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An RIA Who Uses Structured Notes to Invest in Global Banks

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Jerry Verseput believes in structure. The former engineer, now head of Veripax Financial Management, the RIA he founded in 2006, looks on the way investments are structured as opportunities, and among those opportunities are the risks in global diversification.

Verseput’s firm definitely favors a hands-on approach, and its website advises visitors that “Changing conditions must be analyzed and understood for their effect on investments and strategies, which lends itself well to an engineering-influenced style (some would call this being a ‘financial geek’).” And among the factors Verseput’s firm considers in its hands-on management of clients’ assets is increasing globalization. That has led to opportunities that take advantage not only of different countries’ economic cycles, but also the volatility that pays off in more complex investments.

“With Europe threatening recession and China’s economy slowing down, the international picture has a lot of uncertainty,” he said. While volatility has been “next to nothing in the U.S. the last couple of years” but in Europe has “kicked up,” leading some to avoid the region, Verseput said that very volatility has led to more opportunities.

Describing current market conditions as in the midst of a “long-term demographic shift, where the U.S. is not going to be the only economic hub in the world, particularly with some of the emerging markets,” Verseput said, “we’re going to have to move more and more to … a global focus as opposed to staying in the U.S.”

And in the last year, the volatility in Europe that has frightened off some investors has presented opportunities through what he said are “the right type of investments.” For Verseput, that’s been “structured notes—and specifically absolute return barrier (ARB) notes.”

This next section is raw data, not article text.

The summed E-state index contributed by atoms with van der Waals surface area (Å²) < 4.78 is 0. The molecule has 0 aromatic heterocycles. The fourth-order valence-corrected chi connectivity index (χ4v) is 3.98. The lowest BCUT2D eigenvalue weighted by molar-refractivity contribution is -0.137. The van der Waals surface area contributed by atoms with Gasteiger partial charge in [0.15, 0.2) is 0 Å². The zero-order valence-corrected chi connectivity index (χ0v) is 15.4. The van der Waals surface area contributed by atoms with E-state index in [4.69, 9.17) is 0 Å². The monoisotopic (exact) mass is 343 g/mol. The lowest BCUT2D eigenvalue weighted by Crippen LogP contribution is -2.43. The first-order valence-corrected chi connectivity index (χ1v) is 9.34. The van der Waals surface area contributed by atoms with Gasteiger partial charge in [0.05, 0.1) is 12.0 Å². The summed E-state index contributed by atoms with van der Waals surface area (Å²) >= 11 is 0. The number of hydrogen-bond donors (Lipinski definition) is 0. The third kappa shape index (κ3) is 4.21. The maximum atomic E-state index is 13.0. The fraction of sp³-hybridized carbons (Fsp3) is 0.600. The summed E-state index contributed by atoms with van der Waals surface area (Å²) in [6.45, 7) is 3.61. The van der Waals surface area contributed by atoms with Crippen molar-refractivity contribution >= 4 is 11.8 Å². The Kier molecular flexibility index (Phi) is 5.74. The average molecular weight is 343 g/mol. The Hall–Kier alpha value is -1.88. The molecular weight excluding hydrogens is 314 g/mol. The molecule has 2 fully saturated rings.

Verseput’s view of investing and asset classes is definitely a more technical approach than one finds every day. He looks at equities as basically “one asset class, whether the stock is in the U.S. or Europe or in emerging markets,” because international companies play such a large role in both the S&P 500 and, say, the Euro Stoxx 50. “If you look at the Euro Stoxx 50, you’ve got Siemens, Bayer, Daimler—international companies just like the international [companies] in the S&P. They’re not all that different; having developed country foreign exposures is not all that different than having U.S. exposures. There’s no reason just to focus on the U.S.”

Instead, Verseput focuses on the aforementioned ARB notes, “senior debt obligations of global banks.” He said, “Right now, when you look at Europe facing recession, a lot of times stock drops when it faces recession and when [an economy] declares recession you’ve already hit the bottom.” ARB notes “provide leveraged upside, which will be great if the ECB follows through on some form of quantitative easing, and they provide positive returns at expiration on the downside up to a ‘barrier’ limit, which these days is typically around -40%. To me, it’s a great way to have exposure while hedging away a significant amount of downside risk, although if the market is down more than 40% in five or six years I’ll be sad.”

When volatility increased in Europe, he said, he turned to structured notes from Credit Suisse that are based on the Euro Stoxx 50, which offer returns of 1.5 times the return of the index on expiration. Should the index go down, the ARB notes will pay the inverse of the return up to a 40% drop. “I would never just invest with no downside protection in Europe right now,” he said, adding, “As an advisor whose primary job is to take different forms of risk and turn that into return, in this case I’m able to turn a whole bunch of market risk into a little bit of credit risk.” He’s also turned to income notes that provide dividends and are “tied to an index but with a huge downside buffer.”

That’s not to say that he confines himself to ARB notes; he also uses ETFs and bond funds. “Without really intending to, I’ve ended up adopting more of an endowment type of model,” he said. Illiquid alternatives make up 20–30% of the portfolio, with another 40–45% into long stocks. Of the long stock holdings, maybe 30% is foreign.

Verseput doesn’t restrict investments to Europe, although he doesn’t seek out individual countries—or individual stocks. “If I’m doing an emerging market fund, I will use an equity fund instead of ADRs. I leave those to the guys who study foreign markets 24 hours a day.” But both ETFs and bond funds bring emerging market exposure to client portfolios.

Veripax’s investment strategy points out, “Owning a handful of mutual funds that all buy stocks does not get the job done in a globalized and highly interconnected economy. It is also vitally important to minimize large losses, even if you have a long way to go before retirement.” And Verseput sticks to that strategy, regardless of where in the world he places his clients’ assets.

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